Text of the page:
How Do I Deal With Diabetes Nausea?

Small quantities of cooked rice may aid in the nausea caused by diabetes.
Ginger can be helpful for treating nausea.
Many people may experience diabetes nausea as their blood glucose levels rise or fall.
Drinking a lot of water can help temporarily ease diabetes nausea.
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  • Written By: Christine Hudson
  • Edited By: Lauren Fritsky
  • Last Modified Date: 03 December 2014
  • Copyright Protected:
    2003-2014
    Conjecture Corporation
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The first step in dealing with diabetes nausea is knowing its true cause. Nausea associated with diabetes may be caused by high or low glucose levels, medication, or even another illness compounded with diabetes. It is important to remember that diabetes itself does not generally cause nausea, but the complications commonly caused by the condition can sometimes result in this side effect. Once the true cause is known, steps can be taken, such as changing medications or diet, to properly treat the nausea.

While addressing the cause of diabetes nausea is the best way to prevent future occurrences, it may also help to know how to deal with the nausea as it occurs if you are unable to see a doctor right away. Eating starchy, bland foods may help curb intense nausea and prevent vomiting. Lying down for short periods of time and drinking plenty of water are also common methods to temporarily deal with nausea.

Be sure to avoid extreme heat and physical or mental exertions if you are nauseous, as these may make the condition worse and can even cause you to pass out. Also try to record the similarities between recurring nausea. This will help a medical professional figure out what is truly causing the nausea and how to treat it.

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Many people may experience diabetes nausea as their blood glucose levels rise or fall. Those who begin having nausea at certain times or after eating certain foods may wish to check their level to know whether their blood glucose is where it should be or not. From there, he can make the necessary adjustments to diet or routine. Consulting a diabetes nutritionist may help a patient determine a better diet, which will prevent diabetes nausea around certain times or certain foods.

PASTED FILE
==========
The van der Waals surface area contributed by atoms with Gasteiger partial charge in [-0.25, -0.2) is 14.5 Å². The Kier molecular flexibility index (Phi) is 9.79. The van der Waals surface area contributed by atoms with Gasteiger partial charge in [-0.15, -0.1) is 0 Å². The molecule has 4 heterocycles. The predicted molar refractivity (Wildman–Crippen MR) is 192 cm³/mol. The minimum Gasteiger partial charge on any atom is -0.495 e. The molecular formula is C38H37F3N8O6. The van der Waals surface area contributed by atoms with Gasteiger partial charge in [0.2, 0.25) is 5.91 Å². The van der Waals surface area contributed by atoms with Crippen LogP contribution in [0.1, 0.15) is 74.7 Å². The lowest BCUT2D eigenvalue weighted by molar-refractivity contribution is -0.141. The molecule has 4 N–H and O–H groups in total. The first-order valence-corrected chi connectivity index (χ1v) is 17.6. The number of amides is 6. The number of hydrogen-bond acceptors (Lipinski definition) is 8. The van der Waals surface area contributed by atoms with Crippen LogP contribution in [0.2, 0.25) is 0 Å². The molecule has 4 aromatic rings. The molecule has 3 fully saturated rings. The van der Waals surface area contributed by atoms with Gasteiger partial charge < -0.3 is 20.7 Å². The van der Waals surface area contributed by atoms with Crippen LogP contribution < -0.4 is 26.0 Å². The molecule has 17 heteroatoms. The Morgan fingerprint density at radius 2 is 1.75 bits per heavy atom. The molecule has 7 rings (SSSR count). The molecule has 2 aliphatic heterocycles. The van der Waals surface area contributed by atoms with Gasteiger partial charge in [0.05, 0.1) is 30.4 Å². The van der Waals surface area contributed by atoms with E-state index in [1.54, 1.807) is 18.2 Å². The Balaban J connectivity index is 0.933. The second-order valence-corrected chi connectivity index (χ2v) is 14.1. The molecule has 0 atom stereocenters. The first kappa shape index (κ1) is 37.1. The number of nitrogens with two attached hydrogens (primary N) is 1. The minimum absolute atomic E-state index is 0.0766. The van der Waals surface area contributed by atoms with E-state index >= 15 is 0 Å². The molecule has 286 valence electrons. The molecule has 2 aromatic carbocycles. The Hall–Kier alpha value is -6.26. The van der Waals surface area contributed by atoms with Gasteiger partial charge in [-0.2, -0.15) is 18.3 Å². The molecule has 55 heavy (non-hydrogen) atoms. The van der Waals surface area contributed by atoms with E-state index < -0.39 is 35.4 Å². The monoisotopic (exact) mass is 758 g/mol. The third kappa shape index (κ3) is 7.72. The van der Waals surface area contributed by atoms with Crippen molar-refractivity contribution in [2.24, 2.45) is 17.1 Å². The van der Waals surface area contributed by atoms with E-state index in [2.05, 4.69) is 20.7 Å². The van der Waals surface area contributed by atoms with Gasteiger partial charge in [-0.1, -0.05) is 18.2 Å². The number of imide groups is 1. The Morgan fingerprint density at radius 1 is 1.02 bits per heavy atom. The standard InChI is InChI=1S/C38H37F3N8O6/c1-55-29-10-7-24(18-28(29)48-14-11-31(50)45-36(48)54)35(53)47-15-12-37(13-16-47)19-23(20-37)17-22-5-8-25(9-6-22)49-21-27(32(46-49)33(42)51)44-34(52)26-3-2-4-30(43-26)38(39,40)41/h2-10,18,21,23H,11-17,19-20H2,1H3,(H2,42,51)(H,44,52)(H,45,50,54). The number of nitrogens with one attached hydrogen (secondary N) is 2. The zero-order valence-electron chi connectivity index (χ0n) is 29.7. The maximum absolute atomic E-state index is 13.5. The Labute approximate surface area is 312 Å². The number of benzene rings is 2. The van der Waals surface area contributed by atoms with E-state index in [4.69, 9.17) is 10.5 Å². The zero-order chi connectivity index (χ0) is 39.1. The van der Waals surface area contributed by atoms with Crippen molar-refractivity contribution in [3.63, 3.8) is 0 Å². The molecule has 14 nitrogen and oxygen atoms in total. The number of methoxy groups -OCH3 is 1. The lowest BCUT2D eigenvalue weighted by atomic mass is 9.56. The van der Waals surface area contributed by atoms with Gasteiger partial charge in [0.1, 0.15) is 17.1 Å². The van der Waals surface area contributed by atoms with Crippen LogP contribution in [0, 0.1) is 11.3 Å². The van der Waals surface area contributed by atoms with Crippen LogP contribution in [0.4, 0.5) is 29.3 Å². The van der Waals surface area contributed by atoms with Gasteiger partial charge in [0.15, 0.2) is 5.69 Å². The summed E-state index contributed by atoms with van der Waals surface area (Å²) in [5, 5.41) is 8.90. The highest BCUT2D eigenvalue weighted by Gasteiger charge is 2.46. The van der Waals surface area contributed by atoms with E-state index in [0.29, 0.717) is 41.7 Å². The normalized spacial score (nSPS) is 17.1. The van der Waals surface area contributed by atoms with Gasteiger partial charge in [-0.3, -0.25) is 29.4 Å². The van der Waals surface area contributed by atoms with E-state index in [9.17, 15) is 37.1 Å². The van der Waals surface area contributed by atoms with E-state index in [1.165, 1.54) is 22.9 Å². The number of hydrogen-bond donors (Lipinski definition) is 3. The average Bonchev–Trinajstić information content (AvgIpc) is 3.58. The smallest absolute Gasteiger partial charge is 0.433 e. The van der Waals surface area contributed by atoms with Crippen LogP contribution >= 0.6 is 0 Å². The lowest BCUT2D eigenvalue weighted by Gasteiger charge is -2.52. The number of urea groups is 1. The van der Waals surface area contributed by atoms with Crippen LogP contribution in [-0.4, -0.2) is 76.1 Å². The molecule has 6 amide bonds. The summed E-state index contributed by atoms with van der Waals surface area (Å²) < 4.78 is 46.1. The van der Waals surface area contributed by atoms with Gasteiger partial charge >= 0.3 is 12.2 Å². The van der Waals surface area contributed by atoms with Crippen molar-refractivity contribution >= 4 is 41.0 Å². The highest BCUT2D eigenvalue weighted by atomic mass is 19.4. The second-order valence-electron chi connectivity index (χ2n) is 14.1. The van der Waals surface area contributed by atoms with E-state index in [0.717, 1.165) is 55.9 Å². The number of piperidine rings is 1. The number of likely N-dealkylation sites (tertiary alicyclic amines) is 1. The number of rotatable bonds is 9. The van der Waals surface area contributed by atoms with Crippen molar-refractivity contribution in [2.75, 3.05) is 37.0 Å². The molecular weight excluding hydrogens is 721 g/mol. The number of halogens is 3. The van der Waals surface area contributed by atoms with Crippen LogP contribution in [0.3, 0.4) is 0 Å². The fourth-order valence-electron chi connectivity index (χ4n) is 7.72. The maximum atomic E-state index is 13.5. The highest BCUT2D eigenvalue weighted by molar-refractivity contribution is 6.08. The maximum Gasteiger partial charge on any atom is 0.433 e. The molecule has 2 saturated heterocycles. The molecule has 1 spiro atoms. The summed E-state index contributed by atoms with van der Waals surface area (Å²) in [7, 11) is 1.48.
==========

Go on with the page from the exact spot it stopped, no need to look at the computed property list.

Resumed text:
Nausea is a common side effect of many medications, including those used to regulate diabetes. Most often, this side effect is mild and temporary, but severe nausea which does not dissipate over time may be cause to see a doctor. A change in dose or a different prescription altogether may be necessary to properly eliminate the side effect.

A common complication which may cause diabetes nausea is gastroparesis. The stomachs of those with this condition do not empty properly as digestion occurs. This causes several side effects of which nausea is most common. Prescriptions may sometimes be required to regulate this condition and prevent further complications.

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anon311368
Post 3

I have been dealing with off and on nausea for the past four years. It has been a complete mystery on what causes it. I recently have been to the hospital during my nausea occurrences and they said that my sugar level was at 163 and was slightly over. I am at a loss and not sure if this could be a side effect of diabetes and I am looking for help. Got any suggestions?

whitesand
Post 2

@ladyjane - My doctor told me that I have a paralyzed stomach which causes food to stay in my stomach which in turn makes it very difficult to control my sugar levels.

I have type 2 diabetes and experience nausea with occasional vomiting when I eat. My doctor said that one of the common side effects of my insulin is a feeling of fullness and a lack of appetite.

It's excellent for losing weight and has controlled my sugar levels as well. I've learned that if I eat six to eight small meals throughout the day and cut back on fats and fiber I am less nauseous.

ladyjane
Post 1

I have type two diabetes and nausea after eating. Recently my doctor switched me to a new insulin at five milligrams for the first three weeks and up to ten milligrams by the fourth week.

I've had consistent nausea for the past two weeks. I have medications for this but they seldom work for me. I really hate to stop taking it because my sugar levels have been normal since I started at ten milligrams.

I'm at such a loss on what to do now. My doctor told me that the nausea and vomiting are diabetes related and will subside after awhile. But I'm wondering how long is awhile.

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